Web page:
From Space News
Vinit Duggal was updating his family’s home wireless network recently when he noticed 39 connected devices, including phones, laptop computers, printers, alarms and a couple of televisions.
Even Duggal, director and chief information security officer for satellite fleet operator Intelsat, was surprised by the number of connections. “I thought, ‘How do I have all these things,’” he said.
That’s just the beginning. In the next few years, the number of connected devices in homes, offices, farms and transportation hubs is expected to skyrocket. The Internet of Things (IoT) promises to simplify life by offering a way for people to remotely control appliances and maintain broadband connections while traveling in cars, trains, ships and aircraft.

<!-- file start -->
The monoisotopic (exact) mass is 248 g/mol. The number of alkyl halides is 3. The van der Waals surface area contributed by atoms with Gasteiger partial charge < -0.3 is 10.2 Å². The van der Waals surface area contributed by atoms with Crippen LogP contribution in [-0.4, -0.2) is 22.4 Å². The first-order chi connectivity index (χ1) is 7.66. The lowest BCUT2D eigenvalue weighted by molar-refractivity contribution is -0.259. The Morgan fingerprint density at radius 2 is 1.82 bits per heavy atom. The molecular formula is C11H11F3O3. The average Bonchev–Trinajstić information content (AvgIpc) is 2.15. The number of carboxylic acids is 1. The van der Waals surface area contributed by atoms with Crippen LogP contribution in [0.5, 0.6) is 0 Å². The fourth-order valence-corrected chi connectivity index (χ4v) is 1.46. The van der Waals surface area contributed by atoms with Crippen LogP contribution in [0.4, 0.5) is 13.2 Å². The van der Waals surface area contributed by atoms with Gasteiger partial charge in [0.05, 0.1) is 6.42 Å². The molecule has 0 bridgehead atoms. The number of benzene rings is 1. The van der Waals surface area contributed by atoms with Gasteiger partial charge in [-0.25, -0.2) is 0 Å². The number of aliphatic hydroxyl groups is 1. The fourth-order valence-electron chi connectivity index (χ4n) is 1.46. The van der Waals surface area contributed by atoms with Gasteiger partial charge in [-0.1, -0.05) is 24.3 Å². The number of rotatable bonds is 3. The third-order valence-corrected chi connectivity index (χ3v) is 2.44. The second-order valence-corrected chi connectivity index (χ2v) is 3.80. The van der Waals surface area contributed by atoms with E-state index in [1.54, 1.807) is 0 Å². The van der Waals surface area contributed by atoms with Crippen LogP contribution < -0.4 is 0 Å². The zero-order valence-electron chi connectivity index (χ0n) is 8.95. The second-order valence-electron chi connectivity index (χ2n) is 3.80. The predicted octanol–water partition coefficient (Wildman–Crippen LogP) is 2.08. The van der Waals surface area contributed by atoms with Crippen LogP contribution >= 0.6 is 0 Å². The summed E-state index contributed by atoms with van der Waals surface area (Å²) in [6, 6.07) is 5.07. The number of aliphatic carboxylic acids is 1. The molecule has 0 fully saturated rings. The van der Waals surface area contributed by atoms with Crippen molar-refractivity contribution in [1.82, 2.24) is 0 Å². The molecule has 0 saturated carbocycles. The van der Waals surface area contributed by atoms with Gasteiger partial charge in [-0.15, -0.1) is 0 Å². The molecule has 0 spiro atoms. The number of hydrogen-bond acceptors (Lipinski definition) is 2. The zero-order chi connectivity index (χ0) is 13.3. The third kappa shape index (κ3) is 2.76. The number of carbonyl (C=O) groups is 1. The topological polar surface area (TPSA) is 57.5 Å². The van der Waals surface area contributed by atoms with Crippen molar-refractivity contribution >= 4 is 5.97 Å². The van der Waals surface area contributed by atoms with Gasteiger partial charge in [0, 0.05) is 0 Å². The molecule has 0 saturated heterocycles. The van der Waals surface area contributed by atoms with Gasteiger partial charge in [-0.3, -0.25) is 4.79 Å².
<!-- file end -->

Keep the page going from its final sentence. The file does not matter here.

At the same time, IoT will present enormous challenges for people who offer satellite communications products and services because each connected device from refrigerators to tractors offers hackers a point of entry into the network and a way to target other elements of the network. Continue>